The Protein Journal 08/2010; 29(6):432-9. · 1.13 Impact Factor
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    ABSTRACT: To evaluate the survival of Pediococcus acidilactici UL5 and its ability to produce pediocin PA-1 during transit in an artificial gastrointestinal tract (GIT). To investigate the physicochemical and biological stability of purified pediocin PA-1 under GIT conditions. Skim milk culture of Ped. acidilactici UL5 was fed to a dynamic gastrointestinal (GI) model known as TIM-1, comprising four compartments connected by computer-controlled peristaltic valves and simulating the human stomach, duodenum, jejunum and ileum. This strain tolerated a pH of 2·7 in the gastric compartment, while lower pH reduced its viability. Bile salts in the duodenal compartment brought a further 4-log reduction after 180 min of digestion, while high viable counts (up to 5 × 10(7) CFU ml(-1) fermented milk) of Ped. acidilactici were found in both the jejunal and ileal compartments. Pediococcus acidilactici recovered from all four compartments was able to produce pediocin at the same level as unstressed cells. The activity of the purified pediocin in the gastric compartment was slightly reduced after 90 min of gastric digestion, while no detectable activity was found in the duodenal, jejunal and ileal compartments during 5 h of digestion. HPLC analysis showed partial degradation of the pediocin peptide in the duodenal compartment and massive breakdown in the jejunal and ileal compartments. Pediococcus acidilactici UL5 showed high resistance to GIT conditions, and its ability to produce pediocin was not affected, suggesting its potential as a probiotic candidate. The physicochemical and biological stability of pediocin was significantly poor under GIT conditions. Pediococcus acidilactici UL5 appears to be a potential probiotic candidate because its capacity to produce pediocin PA-1 is not affected by the GI conditions as well as the strain shows an acceptable survival rate. Meanwhile, purified pediocin PA-1 losses activity during GIT transit; microcapsules could be used to deliver it to the target site.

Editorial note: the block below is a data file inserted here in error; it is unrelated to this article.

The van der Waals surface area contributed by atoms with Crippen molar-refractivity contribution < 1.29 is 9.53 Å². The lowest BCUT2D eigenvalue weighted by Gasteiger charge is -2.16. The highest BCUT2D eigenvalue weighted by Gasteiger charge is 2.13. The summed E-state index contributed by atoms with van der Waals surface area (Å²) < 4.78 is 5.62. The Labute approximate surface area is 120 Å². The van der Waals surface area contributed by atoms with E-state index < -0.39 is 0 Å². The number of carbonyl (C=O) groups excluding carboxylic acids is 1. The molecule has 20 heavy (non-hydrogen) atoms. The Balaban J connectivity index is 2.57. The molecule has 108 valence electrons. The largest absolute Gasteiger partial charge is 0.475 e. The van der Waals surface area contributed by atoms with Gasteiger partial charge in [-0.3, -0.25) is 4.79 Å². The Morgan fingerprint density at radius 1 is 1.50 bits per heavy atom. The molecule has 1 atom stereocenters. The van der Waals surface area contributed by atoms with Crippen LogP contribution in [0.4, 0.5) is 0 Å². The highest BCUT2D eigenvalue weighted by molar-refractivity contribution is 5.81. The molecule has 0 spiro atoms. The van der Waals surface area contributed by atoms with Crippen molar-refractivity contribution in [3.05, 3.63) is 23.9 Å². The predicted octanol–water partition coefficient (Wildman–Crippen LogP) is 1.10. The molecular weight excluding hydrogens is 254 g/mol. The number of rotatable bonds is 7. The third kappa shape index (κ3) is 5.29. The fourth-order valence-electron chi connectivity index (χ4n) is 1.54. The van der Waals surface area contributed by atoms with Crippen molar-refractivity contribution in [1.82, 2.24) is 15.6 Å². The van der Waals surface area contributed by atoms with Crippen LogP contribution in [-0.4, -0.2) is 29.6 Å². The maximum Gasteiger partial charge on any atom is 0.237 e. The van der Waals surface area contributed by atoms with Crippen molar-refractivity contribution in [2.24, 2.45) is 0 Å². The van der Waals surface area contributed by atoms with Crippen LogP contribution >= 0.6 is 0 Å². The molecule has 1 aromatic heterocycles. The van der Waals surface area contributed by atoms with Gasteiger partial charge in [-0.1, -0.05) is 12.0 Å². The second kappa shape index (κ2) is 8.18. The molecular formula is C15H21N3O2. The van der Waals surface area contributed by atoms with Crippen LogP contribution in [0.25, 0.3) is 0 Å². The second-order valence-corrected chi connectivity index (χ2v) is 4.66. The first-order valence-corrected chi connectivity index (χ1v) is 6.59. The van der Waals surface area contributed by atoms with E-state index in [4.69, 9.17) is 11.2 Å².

Journal of Applied Microbiology 07/2010; 109(1):54-64. · 2.20 Impact Factor
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    Riadh Hammami, Ismail Fliss
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    ABSTRACT: Databases and chemo- and bioinformatics tools that contain genomic, proteomic and functional information have become indispensable for antimicrobial drug research. The combination of chemoinformatics tools, bioinformatics tools and relational databases provides means of analyzing, linking and comparing online search results. The development of computational tools feeds on a diversity of disciplines, including mathematics, statistics, computer science, information technology and molecular biology. The computational approach to antimicrobial agent discovery and design encompasses genomics, molecular simulation and dynamics, molecular docking, structural and/or functional class prediction, and quantitative structure-activity relationships. This article reviews progress in the development of computational methods, tools and databases used for organizing and extracting biological meaning from antimicrobial research.
    Drug discovery today 07/2010; 15(13-14):540-6. · 6.63 Impact Factor